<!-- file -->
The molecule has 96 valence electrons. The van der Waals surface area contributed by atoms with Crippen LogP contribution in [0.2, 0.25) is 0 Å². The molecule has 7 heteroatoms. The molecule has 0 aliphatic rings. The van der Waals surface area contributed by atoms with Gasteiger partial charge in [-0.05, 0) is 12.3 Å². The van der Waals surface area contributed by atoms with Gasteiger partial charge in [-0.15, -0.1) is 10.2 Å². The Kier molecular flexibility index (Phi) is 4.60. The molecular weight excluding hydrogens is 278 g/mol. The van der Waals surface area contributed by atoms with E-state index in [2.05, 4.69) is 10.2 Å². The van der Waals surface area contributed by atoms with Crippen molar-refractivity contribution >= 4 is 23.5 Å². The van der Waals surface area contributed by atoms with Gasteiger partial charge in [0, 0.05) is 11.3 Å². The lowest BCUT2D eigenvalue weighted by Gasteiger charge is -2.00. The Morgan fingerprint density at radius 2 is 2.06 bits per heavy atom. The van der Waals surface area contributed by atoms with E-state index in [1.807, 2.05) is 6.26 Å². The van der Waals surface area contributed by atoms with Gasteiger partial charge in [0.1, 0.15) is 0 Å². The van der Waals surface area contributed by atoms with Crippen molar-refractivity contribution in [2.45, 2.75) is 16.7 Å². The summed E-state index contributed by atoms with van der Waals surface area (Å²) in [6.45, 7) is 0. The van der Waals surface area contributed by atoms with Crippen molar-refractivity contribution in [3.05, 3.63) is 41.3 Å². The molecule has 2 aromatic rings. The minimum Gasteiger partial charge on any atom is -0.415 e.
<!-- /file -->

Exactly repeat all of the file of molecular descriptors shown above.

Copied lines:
The molecule has 96 valence electrons. The van der Waals surface area contributed by atoms with Crippen LogP contribution in [0.2, 0.25) is 0 Å². The molecule has 7 heteroatoms. The molecule has 0 aliphatic rings. The van der Waals surface area contributed by atoms with Gasteiger partial charge in [-0.05, 0) is 12.3 Å². The van der Waals surface area contributed by atoms with Gasteiger partial charge in [-0.15, -0.1) is 10.2 Å². The Kier molecular flexibility index (Phi) is 4.60. The molecular weight excluding hydrogens is 278 g/mol. The van der Waals surface area contributed by atoms with E-state index in [2.05, 4.69) is 10.2 Å². The van der Waals surface area contributed by atoms with Crippen molar-refractivity contribution >= 4 is 23.5 Å². The van der Waals surface area contributed by atoms with Gasteiger partial charge in [0, 0.05) is 11.3 Å². The lowest BCUT2D eigenvalue weighted by Gasteiger charge is -2.00. The Morgan fingerprint density at radius 2 is 2.06 bits per heavy atom. The van der Waals surface area contributed by atoms with E-state index in [1.807, 2.05) is 6.26 Å². The van der Waals surface area contributed by atoms with Gasteiger partial charge in [0.1, 0.15) is 0 Å². The van der Waals surface area contributed by atoms with Crippen molar-refractivity contribution in [2.45, 2.75) is 16.7 Å². The summed E-state index contributed by atoms with van der Waals surface area (Å²) in [6.45, 7) is 0. The van der Waals surface area contributed by atoms with Crippen molar-refractivity contribution in [3.05, 3.63) is 41.3 Å². The molecule has 2 aromatic rings. The minimum Gasteiger partial charge on any atom is -0.415 e.